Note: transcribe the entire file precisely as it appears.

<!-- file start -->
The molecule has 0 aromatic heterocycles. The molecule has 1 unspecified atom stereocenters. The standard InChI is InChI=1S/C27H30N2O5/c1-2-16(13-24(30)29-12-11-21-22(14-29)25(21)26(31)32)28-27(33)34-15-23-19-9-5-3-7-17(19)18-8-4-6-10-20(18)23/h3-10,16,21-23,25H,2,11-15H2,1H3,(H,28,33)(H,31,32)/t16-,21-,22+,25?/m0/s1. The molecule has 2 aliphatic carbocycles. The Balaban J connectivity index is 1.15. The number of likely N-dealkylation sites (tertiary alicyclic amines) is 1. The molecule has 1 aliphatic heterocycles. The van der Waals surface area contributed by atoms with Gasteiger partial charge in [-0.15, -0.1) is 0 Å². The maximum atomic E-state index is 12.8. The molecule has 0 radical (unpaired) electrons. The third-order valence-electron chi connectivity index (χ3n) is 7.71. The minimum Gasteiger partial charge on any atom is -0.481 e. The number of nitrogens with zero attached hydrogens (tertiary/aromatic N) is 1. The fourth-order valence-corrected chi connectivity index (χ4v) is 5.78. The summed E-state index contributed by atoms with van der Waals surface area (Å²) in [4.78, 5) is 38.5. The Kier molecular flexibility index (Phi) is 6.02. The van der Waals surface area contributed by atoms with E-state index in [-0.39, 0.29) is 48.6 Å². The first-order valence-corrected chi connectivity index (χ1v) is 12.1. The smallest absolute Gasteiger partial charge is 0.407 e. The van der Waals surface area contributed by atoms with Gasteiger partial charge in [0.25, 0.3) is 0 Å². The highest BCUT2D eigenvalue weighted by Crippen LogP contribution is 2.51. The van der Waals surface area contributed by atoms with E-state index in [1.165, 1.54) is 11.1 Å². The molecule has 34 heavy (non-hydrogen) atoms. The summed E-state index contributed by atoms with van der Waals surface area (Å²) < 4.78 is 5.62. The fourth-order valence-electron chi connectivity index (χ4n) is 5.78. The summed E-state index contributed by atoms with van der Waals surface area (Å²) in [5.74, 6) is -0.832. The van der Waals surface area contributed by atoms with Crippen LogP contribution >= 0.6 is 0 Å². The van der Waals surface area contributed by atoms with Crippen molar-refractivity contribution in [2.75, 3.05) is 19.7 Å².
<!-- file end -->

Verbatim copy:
The molecule has 0 aromatic heterocycles. The molecule has 1 unspecified atom stereocenters. The standard InChI is InChI=1S/C27H30N2O5/c1-2-16(13-24(30)29-12-11-21-22(14-29)25(21)26(31)32)28-27(33)34-15-23-19-9-5-3-7-17(19)18-8-4-6-10-20(18)23/h3-10,16,21-23,25H,2,11-15H2,1H3,(H,28,33)(H,31,32)/t16-,21-,22+,25?/m0/s1. The molecule has 2 aliphatic carbocycles. The Balaban J connectivity index is 1.15. The number of likely N-dealkylation sites (tertiary alicyclic amines) is 1. The molecule has 1 aliphatic heterocycles. The van der Waals surface area contributed by atoms with Gasteiger partial charge in [-0.15, -0.1) is 0 Å². The maximum atomic E-state index is 12.8. The molecule has 0 radical (unpaired) electrons. The third-order valence-electron chi connectivity index (χ3n) is 7.71. The minimum Gasteiger partial charge on any atom is -0.481 e. The number of nitrogens with zero attached hydrogens (tertiary/aromatic N) is 1. The fourth-order valence-corrected chi connectivity index (χ4v) is 5.78. The summed E-state index contributed by atoms with van der Waals surface area (Å²) in [4.78, 5) is 38.5. The Kier molecular flexibility index (Phi) is 6.02. The van der Waals surface area contributed by atoms with E-state index in [-0.39, 0.29) is 48.6 Å². The first-order valence-corrected chi connectivity index (χ1v) is 12.1. The smallest absolute Gasteiger partial charge is 0.407 e. The van der Waals surface area contributed by atoms with Gasteiger partial charge in [0.25, 0.3) is 0 Å². The highest BCUT2D eigenvalue weighted by Crippen LogP contribution is 2.51. The van der Waals surface area contributed by atoms with E-state index in [1.165, 1.54) is 11.1 Å². The molecule has 34 heavy (non-hydrogen) atoms. The summed E-state index contributed by atoms with van der Waals surface area (Å²) < 4.78 is 5.62. The fourth-order valence-electron chi connectivity index (χ4n) is 5.78. The summed E-state index contributed by atoms with van der Waals surface area (Å²) in [5.74, 6) is -0.832. The van der Waals surface area contributed by atoms with Crippen LogP contribution >= 0.6 is 0 Å². The van der Waals surface area contributed by atoms with Crippen molar-refractivity contribution in [2.75, 3.05) is 19.7 Å².